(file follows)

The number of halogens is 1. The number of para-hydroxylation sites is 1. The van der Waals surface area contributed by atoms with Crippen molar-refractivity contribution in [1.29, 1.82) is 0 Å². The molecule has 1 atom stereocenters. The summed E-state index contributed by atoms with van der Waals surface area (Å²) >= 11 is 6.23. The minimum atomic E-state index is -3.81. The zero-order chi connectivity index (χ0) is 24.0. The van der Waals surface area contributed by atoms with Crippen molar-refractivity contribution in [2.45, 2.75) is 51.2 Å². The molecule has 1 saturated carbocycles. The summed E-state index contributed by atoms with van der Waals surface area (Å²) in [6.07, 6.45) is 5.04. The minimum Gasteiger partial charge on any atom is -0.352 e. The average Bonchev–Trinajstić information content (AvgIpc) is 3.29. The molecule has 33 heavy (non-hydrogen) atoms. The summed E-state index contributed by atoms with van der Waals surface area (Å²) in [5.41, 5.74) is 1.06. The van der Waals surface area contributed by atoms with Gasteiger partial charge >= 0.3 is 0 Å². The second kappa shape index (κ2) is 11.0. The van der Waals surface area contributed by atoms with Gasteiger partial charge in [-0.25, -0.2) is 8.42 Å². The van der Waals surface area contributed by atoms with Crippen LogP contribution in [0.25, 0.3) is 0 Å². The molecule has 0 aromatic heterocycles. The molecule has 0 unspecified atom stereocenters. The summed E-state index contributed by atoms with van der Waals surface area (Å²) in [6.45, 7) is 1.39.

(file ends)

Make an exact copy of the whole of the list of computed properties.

The number of halogens is 1. The number of para-hydroxylation sites is 1. The van der Waals surface area contributed by atoms with Crippen molar-refractivity contribution in [1.29, 1.82) is 0 Å². The molecule has 1 atom stereocenters. The summed E-state index contributed by atoms with van der Waals surface area (Å²) >= 11 is 6.23. The minimum atomic E-state index is -3.81. The zero-order chi connectivity index (χ0) is 24.0. The van der Waals surface area contributed by atoms with Crippen molar-refractivity contribution in [2.45, 2.75) is 51.2 Å². The molecule has 1 saturated carbocycles. The summed E-state index contributed by atoms with van der Waals surface area (Å²) in [6.07, 6.45) is 5.04. The minimum Gasteiger partial charge on any atom is -0.352 e. The average Bonchev–Trinajstić information content (AvgIpc) is 3.29. The molecule has 33 heavy (non-hydrogen) atoms. The summed E-state index contributed by atoms with van der Waals surface area (Å²) in [5.41, 5.74) is 1.06. The van der Waals surface area contributed by atoms with Gasteiger partial charge >= 0.3 is 0 Å². The second kappa shape index (κ2) is 11.0. The van der Waals surface area contributed by atoms with Gasteiger partial charge in [-0.25, -0.2) is 8.42 Å². The van der Waals surface area contributed by atoms with Crippen LogP contribution in [0.25, 0.3) is 0 Å². The molecule has 0 aromatic heterocycles. The molecule has 0 unspecified atom stereocenters. The summed E-state index contributed by atoms with van der Waals surface area (Å²) in [6.45, 7) is 1.39.